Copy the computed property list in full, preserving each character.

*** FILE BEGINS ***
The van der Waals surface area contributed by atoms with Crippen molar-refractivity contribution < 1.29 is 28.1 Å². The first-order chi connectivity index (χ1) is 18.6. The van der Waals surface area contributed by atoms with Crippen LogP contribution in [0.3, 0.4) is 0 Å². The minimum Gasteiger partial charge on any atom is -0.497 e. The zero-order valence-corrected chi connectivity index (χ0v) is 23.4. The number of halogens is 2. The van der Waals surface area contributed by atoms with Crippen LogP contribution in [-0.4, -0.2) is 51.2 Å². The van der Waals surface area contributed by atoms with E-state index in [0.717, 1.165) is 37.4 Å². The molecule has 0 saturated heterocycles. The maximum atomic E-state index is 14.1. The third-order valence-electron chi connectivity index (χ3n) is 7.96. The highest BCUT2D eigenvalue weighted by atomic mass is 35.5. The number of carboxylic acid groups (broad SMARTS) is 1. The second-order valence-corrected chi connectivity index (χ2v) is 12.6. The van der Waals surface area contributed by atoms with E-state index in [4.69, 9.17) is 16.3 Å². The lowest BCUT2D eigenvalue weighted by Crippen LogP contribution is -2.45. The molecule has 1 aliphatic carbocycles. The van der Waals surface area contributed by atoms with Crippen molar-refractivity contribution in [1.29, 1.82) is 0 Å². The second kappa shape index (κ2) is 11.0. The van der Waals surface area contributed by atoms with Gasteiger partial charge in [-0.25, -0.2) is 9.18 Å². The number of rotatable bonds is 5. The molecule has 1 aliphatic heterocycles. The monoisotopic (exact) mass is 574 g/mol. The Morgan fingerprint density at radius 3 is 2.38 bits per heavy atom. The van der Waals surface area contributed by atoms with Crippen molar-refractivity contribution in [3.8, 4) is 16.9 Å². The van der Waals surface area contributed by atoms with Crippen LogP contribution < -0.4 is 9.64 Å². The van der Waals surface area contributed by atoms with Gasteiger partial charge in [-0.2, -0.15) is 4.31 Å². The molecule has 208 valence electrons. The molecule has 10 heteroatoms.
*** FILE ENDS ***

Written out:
The van der Waals surface area contributed by atoms with Crippen molar-refractivity contribution < 1.29 is 28.1 Å². The first-order chi connectivity index (χ1) is 18.6. The van der Waals surface area contributed by atoms with Crippen LogP contribution in [0.3, 0.4) is 0 Å². The minimum Gasteiger partial charge on any atom is -0.497 e. The zero-order valence-corrected chi connectivity index (χ0v) is 23.4. The number of halogens is 2. The van der Waals surface area contributed by atoms with Crippen LogP contribution in [-0.4, -0.2) is 51.2 Å². The van der Waals surface area contributed by atoms with E-state index in [0.717, 1.165) is 37.4 Å². The molecule has 0 saturated heterocycles. The maximum atomic E-state index is 14.1. The third-order valence-electron chi connectivity index (χ3n) is 7.96. The highest BCUT2D eigenvalue weighted by atomic mass is 35.5. The number of carboxylic acid groups (broad SMARTS) is 1. The second-order valence-corrected chi connectivity index (χ2v) is 12.6. The van der Waals surface area contributed by atoms with E-state index in [4.69, 9.17) is 16.3 Å². The lowest BCUT2D eigenvalue weighted by Crippen LogP contribution is -2.45. The molecule has 1 aliphatic carbocycles. The van der Waals surface area contributed by atoms with Crippen molar-refractivity contribution in [1.29, 1.82) is 0 Å². The second kappa shape index (κ2) is 11.0. The van der Waals surface area contributed by atoms with Gasteiger partial charge in [-0.25, -0.2) is 9.18 Å². The number of rotatable bonds is 5. The molecule has 1 aliphatic heterocycles. The monoisotopic (exact) mass is 574 g/mol. The Morgan fingerprint density at radius 3 is 2.38 bits per heavy atom. The van der Waals surface area contributed by atoms with Crippen molar-refractivity contribution in [3.8, 4) is 16.9 Å². The van der Waals surface area contributed by atoms with Crippen LogP contribution < -0.4 is 9.64 Å². The van der Waals surface area contributed by atoms with Gasteiger partial charge in [-0.2, -0.15) is 4.31 Å². The molecule has 208 valence electrons. The molecule has 10 heteroatoms.